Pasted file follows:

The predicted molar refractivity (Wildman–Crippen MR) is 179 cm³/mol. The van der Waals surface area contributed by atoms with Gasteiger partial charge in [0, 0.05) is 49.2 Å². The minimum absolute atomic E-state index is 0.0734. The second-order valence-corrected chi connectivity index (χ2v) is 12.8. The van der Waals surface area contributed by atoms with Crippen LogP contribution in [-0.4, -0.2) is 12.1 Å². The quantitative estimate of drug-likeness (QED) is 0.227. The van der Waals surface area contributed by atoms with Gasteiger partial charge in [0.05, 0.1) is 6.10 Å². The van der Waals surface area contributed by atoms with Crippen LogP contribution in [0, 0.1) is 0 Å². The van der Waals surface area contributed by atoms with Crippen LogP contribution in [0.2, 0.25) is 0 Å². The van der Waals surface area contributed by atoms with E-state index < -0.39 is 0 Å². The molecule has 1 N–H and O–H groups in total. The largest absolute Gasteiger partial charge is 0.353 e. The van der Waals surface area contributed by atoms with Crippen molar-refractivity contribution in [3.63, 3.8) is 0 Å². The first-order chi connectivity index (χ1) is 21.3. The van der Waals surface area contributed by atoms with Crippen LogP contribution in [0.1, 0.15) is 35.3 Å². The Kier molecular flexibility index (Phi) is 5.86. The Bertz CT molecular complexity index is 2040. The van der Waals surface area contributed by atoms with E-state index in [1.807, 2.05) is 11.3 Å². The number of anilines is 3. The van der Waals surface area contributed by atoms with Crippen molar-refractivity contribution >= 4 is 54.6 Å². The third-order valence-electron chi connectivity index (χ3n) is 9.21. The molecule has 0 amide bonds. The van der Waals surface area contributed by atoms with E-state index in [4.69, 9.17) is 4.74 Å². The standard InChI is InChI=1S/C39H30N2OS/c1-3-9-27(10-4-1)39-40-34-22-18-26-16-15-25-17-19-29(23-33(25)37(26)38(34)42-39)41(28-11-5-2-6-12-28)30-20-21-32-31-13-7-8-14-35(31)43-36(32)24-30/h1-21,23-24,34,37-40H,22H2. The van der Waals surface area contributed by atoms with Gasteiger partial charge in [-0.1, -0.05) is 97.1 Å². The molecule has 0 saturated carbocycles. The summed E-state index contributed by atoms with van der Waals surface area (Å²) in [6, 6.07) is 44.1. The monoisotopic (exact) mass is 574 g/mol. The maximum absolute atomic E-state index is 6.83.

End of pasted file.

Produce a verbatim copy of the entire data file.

The predicted molar refractivity (Wildman–Crippen MR) is 179 cm³/mol. The van der Waals surface area contributed by atoms with Gasteiger partial charge in [0, 0.05) is 49.2 Å². The minimum absolute atomic E-state index is 0.0734. The second-order valence-corrected chi connectivity index (χ2v) is 12.8. The van der Waals surface area contributed by atoms with Crippen LogP contribution in [-0.4, -0.2) is 12.1 Å². The quantitative estimate of drug-likeness (QED) is 0.227. The van der Waals surface area contributed by atoms with Gasteiger partial charge in [0.05, 0.1) is 6.10 Å². The van der Waals surface area contributed by atoms with Crippen LogP contribution in [0, 0.1) is 0 Å². The van der Waals surface area contributed by atoms with Crippen LogP contribution in [0.2, 0.25) is 0 Å². The van der Waals surface area contributed by atoms with E-state index < -0.39 is 0 Å². The molecule has 1 N–H and O–H groups in total. The largest absolute Gasteiger partial charge is 0.353 e. The van der Waals surface area contributed by atoms with Crippen molar-refractivity contribution in [3.63, 3.8) is 0 Å². The first-order chi connectivity index (χ1) is 21.3. The van der Waals surface area contributed by atoms with Crippen LogP contribution in [0.1, 0.15) is 35.3 Å². The Kier molecular flexibility index (Phi) is 5.86. The Bertz CT molecular complexity index is 2040. The van der Waals surface area contributed by atoms with E-state index in [1.807, 2.05) is 11.3 Å². The number of anilines is 3. The van der Waals surface area contributed by atoms with Crippen molar-refractivity contribution >= 4 is 54.6 Å². The third-order valence-electron chi connectivity index (χ3n) is 9.21. The molecule has 0 amide bonds. The van der Waals surface area contributed by atoms with E-state index in [4.69, 9.17) is 4.74 Å². The standard InChI is InChI=1S/C39H30N2OS/c1-3-9-27(10-4-1)39-40-34-22-18-26-16-15-25-17-19-29(23-33(25)37(26)38(34)42-39)41(28-11-5-2-6-12-28)30-20-21-32-31-13-7-8-14-35(31)43-36(32)24-30/h1-21,23-24,34,37-40H,22H2. The van der Waals surface area contributed by atoms with Gasteiger partial charge in [-0.1, -0.05) is 97.1 Å². The molecule has 0 saturated carbocycles. The summed E-state index contributed by atoms with van der Waals surface area (Å²) in [6, 6.07) is 44.1. The monoisotopic (exact) mass is 574 g/mol. The maximum absolute atomic E-state index is 6.83.